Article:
AC: Besides lots of shorts, and a part in The Descent 2 that didn’t make final cut, I’ve got three great features coming up next year. Straw Man, from director Andrew Barker, is the one you’re referring to, with Leslie Simpson. It’s a post-apocalyptic drama we shot in the midst of the coldest winter in the past 15 years. There were no heaters on set and we were freezing to death in skimpy clothes in the snow. And on the last day, both Les and I had to walk into the sea! But the crew took such good care of me, it turned out to be a great experience. I’d love to work with those guys again! There’s also Vivid, a thriller with Charisma Carpenter. And last but not least, I played a Pict warrior called Aeron in Neil’s new film Centurion. I got to shoot arrows, fight with an axe, and ride the best horse I’d ever seen, a gorgeous black stallion who happens to belong to Sting!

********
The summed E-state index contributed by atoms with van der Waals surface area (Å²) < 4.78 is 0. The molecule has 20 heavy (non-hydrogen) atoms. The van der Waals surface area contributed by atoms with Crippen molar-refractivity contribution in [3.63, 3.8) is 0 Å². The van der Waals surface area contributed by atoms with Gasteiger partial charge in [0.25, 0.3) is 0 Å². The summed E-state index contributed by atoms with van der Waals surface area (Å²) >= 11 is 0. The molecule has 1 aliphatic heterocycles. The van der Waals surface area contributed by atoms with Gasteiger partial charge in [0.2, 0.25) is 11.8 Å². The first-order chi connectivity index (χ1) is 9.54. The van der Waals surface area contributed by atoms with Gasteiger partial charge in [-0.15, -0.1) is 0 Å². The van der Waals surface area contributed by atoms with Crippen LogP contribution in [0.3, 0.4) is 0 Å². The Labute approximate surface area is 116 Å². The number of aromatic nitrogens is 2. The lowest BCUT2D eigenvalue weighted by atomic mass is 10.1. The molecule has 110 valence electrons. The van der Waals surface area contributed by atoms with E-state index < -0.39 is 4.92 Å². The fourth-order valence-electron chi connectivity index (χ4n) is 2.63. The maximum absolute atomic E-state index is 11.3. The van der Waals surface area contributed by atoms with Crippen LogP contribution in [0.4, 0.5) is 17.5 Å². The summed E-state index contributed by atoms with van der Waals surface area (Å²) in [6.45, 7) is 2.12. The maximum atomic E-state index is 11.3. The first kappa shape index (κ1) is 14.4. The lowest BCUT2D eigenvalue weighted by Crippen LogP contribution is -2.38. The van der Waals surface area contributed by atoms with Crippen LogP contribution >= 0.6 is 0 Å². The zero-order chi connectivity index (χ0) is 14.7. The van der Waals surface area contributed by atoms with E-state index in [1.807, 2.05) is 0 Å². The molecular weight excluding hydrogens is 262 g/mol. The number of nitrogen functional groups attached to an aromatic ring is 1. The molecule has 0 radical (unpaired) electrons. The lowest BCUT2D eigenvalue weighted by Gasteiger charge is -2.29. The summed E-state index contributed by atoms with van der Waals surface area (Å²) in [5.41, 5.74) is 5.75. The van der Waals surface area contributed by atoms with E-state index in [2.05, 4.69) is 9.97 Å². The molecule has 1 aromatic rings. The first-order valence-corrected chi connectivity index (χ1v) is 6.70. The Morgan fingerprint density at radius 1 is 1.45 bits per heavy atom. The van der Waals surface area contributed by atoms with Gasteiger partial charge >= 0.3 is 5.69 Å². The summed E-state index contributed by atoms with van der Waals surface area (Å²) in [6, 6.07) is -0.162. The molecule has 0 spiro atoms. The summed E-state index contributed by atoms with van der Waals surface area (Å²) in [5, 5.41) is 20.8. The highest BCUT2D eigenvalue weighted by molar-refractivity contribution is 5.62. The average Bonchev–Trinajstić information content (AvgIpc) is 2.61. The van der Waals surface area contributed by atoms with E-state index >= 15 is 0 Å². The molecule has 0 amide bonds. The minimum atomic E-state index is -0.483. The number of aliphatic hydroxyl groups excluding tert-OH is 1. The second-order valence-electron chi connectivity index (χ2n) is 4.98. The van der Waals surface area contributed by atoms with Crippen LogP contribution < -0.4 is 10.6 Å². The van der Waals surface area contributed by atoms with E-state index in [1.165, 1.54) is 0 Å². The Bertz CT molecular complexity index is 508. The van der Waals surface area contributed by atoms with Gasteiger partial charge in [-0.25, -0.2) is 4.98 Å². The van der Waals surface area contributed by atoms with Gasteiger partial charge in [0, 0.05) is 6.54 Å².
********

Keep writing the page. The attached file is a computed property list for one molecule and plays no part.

DC: This question goes more with being a journalist, but there really aren’t all that many LEGITIMATE female horror journalists today. Why do you think that is and what advice would you give to a young woman wanting to break into the horror genre as a writer?
AC: To be honest, I never thought of myself as a female writer or a female horror fan. I’ve very rarely, if ever, felt discriminated against, so it’s not something I’ve ever really given much thought. Actually, whenever someone was surprised to meet a chick who worked for Fangoria and knew what she was talking about, it worked in my favor because it made me stand out. It’s only since I got married to a horror director that I encounter people who think I’m into horror because of my husband and can’t seem to believe that a woman could come to like these films without the influence of a man. That gets on my nerves sometimes, but it’s nothing dramatic.